Bermant conducted other research, which the district court characterized as "exhaustive" and "thorough[ ]." 562 F.Supp. at 206, 209. He reviewed the products of a Freedom of Information Act request, sought information about Carto and Yockey in libraries, and interviewed a number of people. One of his major sources was Robert Eringer, a freelance journalist; several of the allegedly defamatory statements were based solely on Eringer's claims. Bermant never met Eringer and his deposition recounts only one telephone conversation with him. Eringer sent Bermant a draft of an article containing some information about Liberty Lobby. That draft has since been lost, probably "thrown away." Bermant Deposition at 71-72. Eringer never identified any of his sources to Bermant, nor did Bermant inquire. Anderson testified that it did not matter to him whether Eringer was reliable, for "[w]e did not intend to use his material." Anderson Deposition at 51. Eringer, believed at the time of the proceedings below to live in London, was not deposed for this lawsuit. Another of Bermant's major sources was William Cox, an attorney representing a plaintiff who had sued an organization related to the appellants in the California courts. 5 Bermant interviewed Cox and also relied on the "Declaration of William Cox Regarding the Urgency of the Proceedings," a document apparently produced for the California lawsuit.

Bermant "spent ... several days" writing first drafts of the articles, which were then edited by Obert. Bermant Affidavit at p 17. There is evidence that several of the allegedly defamatory statements were added to the "Private World" article during the editing process. Bermant Deposition at 119. The Investigator 's art department produced several illustrations for the issue--two of which are also subjects of defamation claims.

Before the issue was published, William McGaw, editor of The Investigator, told the magazine's president that the articles were "terrible" and "ridiculous." He also viewed the illustrations and informed the art director that they "could be libelous." McGaw Affidavit at paragraphs 13, 17. Also before the issue was published, the appellants delivered written notification to the appellees of those statements they thought were defamatory, without apparent effect.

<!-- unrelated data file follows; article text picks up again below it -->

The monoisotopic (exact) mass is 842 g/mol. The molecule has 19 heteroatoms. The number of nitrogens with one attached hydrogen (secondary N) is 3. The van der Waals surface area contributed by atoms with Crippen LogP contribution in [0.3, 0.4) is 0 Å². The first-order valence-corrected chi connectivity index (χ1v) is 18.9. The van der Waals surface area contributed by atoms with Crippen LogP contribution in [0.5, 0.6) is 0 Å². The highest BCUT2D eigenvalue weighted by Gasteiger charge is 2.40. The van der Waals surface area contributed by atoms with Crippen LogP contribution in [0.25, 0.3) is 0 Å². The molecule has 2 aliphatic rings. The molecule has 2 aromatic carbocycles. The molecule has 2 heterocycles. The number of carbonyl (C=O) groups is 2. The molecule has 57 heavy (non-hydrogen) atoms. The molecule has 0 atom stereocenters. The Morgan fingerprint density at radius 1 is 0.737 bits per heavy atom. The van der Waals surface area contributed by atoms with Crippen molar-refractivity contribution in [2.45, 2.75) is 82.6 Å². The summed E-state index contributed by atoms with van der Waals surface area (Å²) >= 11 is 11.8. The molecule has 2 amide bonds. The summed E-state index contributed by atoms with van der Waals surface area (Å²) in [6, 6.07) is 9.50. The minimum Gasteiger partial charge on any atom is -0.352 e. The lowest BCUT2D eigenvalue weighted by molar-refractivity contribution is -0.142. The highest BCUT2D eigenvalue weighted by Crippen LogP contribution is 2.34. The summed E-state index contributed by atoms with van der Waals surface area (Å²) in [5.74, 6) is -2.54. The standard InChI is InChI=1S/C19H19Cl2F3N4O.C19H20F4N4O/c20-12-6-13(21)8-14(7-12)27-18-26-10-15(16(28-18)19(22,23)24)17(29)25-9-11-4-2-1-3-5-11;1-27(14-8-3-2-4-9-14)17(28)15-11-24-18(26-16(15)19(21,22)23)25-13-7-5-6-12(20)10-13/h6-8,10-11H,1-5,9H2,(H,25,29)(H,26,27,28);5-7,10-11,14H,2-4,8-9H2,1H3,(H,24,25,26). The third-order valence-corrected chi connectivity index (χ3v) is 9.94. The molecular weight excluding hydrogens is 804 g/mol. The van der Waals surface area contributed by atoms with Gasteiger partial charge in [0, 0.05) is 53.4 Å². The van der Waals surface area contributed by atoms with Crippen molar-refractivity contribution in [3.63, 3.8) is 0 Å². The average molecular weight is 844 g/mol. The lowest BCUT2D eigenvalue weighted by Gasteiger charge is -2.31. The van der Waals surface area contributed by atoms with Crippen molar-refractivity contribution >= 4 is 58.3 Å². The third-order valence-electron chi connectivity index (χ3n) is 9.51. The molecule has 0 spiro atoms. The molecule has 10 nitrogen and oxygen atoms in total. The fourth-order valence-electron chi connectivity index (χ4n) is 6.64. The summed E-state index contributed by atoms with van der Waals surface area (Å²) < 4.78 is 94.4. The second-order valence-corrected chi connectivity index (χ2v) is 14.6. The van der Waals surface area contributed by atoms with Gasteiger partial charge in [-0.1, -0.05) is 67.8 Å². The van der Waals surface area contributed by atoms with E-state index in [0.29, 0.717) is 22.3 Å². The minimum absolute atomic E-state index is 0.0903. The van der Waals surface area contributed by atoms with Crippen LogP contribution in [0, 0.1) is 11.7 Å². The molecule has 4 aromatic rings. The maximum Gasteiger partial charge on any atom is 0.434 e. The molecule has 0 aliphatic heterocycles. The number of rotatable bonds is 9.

The articles, analyzed in detail in Parts IV and V of this opinion, convey the message that Carto is racist, fascist, anti-Semitic, and a neo-Nazi, and that Liberty Lobby was established to pursue his goals. The introductory article, written by Anderson over the by-line "The Editors," stated that upon Yockey's death Carto was able "to pick up the torch and fan it into a prairie fire." His strategy "[t]o capture political power" was "to put a benign face on his operation.... Thus Carto called his base organization Liberty Lobby." The "Private World" article was to the same effect. It asked, for example, such rhetorical questions as whether "Carto's opinions march goosesteps beyond the pale of responsible American conservatism?"; repeated such claims of others as the assertion that Carto was "the leading anti-Semite in the country"; and, in words and illustrations, noted that Carto physically resembled and emulated the mannerisms of Hitler.

Carto and Liberty Lobby filed suit on September 15, 1981, challenging two of the

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illustrations and twenty-eight statements contained in the articles, including some of the statements repeated above.


We turn first to arguments which both parties bring forward as a means of avoiding the difficult inquiry into the issues of falsity and malice. Appellees ask us to affirm the grant of summary judgment without further ado because the appellants are, on two theories, "libel-proof." First, they claim that the reputations of Liberty Lobby and Willis Carto have been irreparably strained by prior publications. Whether these prior publications are truthful is not relevant, they assert, because the tort of libel, which redresses injury to reputation, has no application when the plaintiff, for whatever reason, has a reputation that cannot be damaged.

We are not yet ready to adopt for the law of libel the principle that 10,000 repetitions are as good as the truth. We see nothing to be said for the rule that a conscious, malicious libel is not actionable so long as it has been preceded by earlier assertions of the same untruth. To begin with, we cannot envision how a court would go about determining that someone's reputation had already been "irreparably" damaged--i.e., that no new reader could be reached by the freshest libel. More important, however, no significant First Amendment values would be furthered by the rule appellees suggest, since, where a person has been widely libeled by reputable sources, the defendant's good faith reliance upon those sources provides, as we shall later discuss, a complete defense. Proving such good faith reliance (or actually, even less than that, merely preventing the plaintiff from proving the opposite by "clear and convincing evidence") is not such a burden that a prophylactic rule need be adopted sanctioning willful character-assassination so long as it is...